Growing up in Los Angeles’ historic Filipinotown, Ailene Ignacio didn’t reflect much on healthful eating. She ate where her family ate, usually at one of the neighborhood’s fast-food joints serving burgers, tacos and teriyaki bowls.
There was also the nature of Filipino food. Unlike many other Asian cuisines, it skewed heavily toward the top of the food triangle, with meat-heavy dishes. Virtually every ulam, or entree, came with a heaping serving of rice. The local Filipino restaurants served salty, fried fare.
Filipinotown is a food desert, a neighborhood high in fast-food joints and low in grocery stores and healthful eating options, said Ignacio, the project leader for the Asian and Pacific Islander Obesity Prevention Alliance.
In the Philippines, she said, American food is an indulgence. In the U.S., it’s relatively cheap and the portions are large.
“When my cousins came to the U.S., the supersize option was still around,” Ignacio said. “It surprised them because the Filipino ‘large’ is the same size as a U.S. ‘medium.’”
In the last year, the alliance supported a program to introduce healthful fare to the neighborhood.
The outside of Cecilia Ramos’ LA San Miguel store is painted with an eye-catching mural advertising Lay’s chips, candy bars and Coca-Cola. Less than a year ago, Ramos’ business sold only chips, sodas and snack foods along with a few nonperishable staples such as beans and canned tomatoes.
Now, woven baskets near the store’s doorway overflow with ripe avocados, young bananas and bright green limes. She also stocks cilantro, yogurt, milk, eggs and a few apples in refrigerators under a colorful sign announcing the presence of “Fresh Food.”
Ramos’ was one of four corner shops in Filipinotown to start selling fruits and vegetables as part of the program. Before, only two small markets offered produce. There are no supermarkets in the neighborhood.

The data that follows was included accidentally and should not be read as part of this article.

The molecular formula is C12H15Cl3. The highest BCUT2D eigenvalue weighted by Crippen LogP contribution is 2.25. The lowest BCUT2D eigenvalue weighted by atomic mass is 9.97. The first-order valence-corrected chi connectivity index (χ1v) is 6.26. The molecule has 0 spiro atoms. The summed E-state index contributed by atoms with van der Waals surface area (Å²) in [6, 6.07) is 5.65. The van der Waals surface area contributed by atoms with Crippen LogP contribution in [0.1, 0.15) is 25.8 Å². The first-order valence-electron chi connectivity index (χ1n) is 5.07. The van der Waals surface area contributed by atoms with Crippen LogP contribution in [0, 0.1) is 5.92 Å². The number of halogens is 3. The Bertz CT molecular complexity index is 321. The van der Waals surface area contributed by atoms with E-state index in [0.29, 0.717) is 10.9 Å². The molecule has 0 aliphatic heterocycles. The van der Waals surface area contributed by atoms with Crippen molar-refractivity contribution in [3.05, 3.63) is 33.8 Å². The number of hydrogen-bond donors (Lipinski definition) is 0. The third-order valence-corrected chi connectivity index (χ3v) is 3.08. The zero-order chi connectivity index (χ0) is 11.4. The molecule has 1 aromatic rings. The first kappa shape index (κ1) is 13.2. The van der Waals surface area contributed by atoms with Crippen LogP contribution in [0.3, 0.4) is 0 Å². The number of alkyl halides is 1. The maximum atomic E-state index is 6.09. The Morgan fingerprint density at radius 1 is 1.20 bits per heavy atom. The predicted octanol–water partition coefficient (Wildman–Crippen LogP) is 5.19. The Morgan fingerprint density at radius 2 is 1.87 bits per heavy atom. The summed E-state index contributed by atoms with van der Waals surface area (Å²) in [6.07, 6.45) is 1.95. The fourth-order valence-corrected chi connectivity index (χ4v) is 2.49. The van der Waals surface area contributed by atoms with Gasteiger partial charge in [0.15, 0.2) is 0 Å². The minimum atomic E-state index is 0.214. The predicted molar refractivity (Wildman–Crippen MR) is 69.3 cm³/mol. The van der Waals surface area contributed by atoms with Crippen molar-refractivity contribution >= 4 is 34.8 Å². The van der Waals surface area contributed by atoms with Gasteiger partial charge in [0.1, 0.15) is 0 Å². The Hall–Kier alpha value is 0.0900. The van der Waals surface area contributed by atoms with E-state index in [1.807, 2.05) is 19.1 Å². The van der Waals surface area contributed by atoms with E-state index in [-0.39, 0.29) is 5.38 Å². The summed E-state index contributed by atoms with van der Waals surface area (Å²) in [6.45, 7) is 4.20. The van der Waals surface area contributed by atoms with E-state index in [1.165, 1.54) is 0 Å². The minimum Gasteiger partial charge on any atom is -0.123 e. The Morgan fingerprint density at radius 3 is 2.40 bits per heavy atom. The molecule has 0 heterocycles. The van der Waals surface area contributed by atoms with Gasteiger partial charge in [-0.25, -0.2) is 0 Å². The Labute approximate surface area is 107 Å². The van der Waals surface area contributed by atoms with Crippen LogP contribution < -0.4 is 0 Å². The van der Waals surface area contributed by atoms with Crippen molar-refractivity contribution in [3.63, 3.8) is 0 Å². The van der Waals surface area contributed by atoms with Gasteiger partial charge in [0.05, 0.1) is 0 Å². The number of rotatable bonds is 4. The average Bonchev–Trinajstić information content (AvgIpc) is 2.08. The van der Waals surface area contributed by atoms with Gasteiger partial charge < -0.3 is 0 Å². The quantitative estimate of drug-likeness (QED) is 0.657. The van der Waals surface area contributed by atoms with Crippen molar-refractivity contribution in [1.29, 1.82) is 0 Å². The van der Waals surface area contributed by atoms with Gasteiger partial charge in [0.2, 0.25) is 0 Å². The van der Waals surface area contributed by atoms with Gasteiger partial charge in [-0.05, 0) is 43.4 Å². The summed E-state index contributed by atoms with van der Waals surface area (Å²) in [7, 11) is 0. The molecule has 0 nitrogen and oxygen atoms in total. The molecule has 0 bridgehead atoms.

The alliance decided to focus on improving the corner stores because they tend to be places where people stop often — sometimes daily, Ignacio said. She added that many Filipino immigrants see fast food restaurants as cheap and efficient dinner options when time and money are running low.
The distance between residents’ homes and the nearest supermarket can steer them toward processed foods that can last until the next grocery trip.
Even when healthful food is available — like at the Filipino seafood market on Temple Street — it is often imported and more expensive than supermarket produce.
The sun shines warmer and the rain falls harder in the Philippines than in California, which makes it difficult to grow native Filipino produce locally. But imported greens and fruits can strain the budgets of low-income families in Filipinotown, Ignacio said.
The alliance has been able to funnel cheaper greens into the corner stores through the agriculture collective Roots CSA, which pays upfront for a season’s worth of produce from small local farmers.
Kyle Tsukahira, a Roots CSA organizer, said the alliance is also holding workshops on to how to cook healthful meals by using produce.
A majority of residents in Filipinotown are Latino now, which has lessened the demand for stores to carry Asian fruits and vegetables, Tsukahira said. But there is still a sizable Filipino community who would cook those foods if they were more available.
“We’re trying to serve that niche community who want and would benefit from Asian produce,” Tsukahira said.
Ramos said she’s proud she can offer her customers healthier options at her store.
She sells all of her avocados, tomatoes and limes each week.